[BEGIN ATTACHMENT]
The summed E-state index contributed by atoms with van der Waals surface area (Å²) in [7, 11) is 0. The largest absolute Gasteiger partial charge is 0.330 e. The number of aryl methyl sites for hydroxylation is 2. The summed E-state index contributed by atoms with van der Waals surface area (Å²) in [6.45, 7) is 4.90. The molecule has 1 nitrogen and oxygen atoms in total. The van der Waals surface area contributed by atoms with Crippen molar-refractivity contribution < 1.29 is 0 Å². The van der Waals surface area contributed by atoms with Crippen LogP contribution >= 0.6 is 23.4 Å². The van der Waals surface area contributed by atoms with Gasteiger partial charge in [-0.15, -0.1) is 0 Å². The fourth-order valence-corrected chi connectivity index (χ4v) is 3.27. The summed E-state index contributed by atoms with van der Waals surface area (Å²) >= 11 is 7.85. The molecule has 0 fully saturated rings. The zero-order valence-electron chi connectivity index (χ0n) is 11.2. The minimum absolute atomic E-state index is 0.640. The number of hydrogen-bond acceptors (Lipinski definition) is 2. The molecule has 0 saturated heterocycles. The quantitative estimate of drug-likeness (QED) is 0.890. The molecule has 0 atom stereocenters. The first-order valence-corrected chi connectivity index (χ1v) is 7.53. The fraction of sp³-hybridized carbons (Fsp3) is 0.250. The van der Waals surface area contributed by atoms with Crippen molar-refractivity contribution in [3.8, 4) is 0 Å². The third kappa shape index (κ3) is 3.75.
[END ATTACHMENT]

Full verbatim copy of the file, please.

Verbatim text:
The summed E-state index contributed by atoms with van der Waals surface area (Å²) in [7, 11) is 0. The largest absolute Gasteiger partial charge is 0.330 e. The number of aryl methyl sites for hydroxylation is 2. The summed E-state index contributed by atoms with van der Waals surface area (Å²) in [6.45, 7) is 4.90. The molecule has 1 nitrogen and oxygen atoms in total. The van der Waals surface area contributed by atoms with Crippen molar-refractivity contribution < 1.29 is 0 Å². The van der Waals surface area contributed by atoms with Crippen LogP contribution >= 0.6 is 23.4 Å². The van der Waals surface area contributed by atoms with Gasteiger partial charge in [-0.15, -0.1) is 0 Å². The fourth-order valence-corrected chi connectivity index (χ4v) is 3.27. The summed E-state index contributed by atoms with van der Waals surface area (Å²) >= 11 is 7.85. The molecule has 0 fully saturated rings. The zero-order valence-electron chi connectivity index (χ0n) is 11.2. The minimum absolute atomic E-state index is 0.640. The number of hydrogen-bond acceptors (Lipinski definition) is 2. The molecule has 0 saturated heterocycles. The quantitative estimate of drug-likeness (QED) is 0.890. The molecule has 0 atom stereocenters. The first-order valence-corrected chi connectivity index (χ1v) is 7.53. The fraction of sp³-hybridized carbons (Fsp3) is 0.250. The van der Waals surface area contributed by atoms with Crippen molar-refractivity contribution in [3.8, 4) is 0 Å². The third kappa shape index (κ3) is 3.75.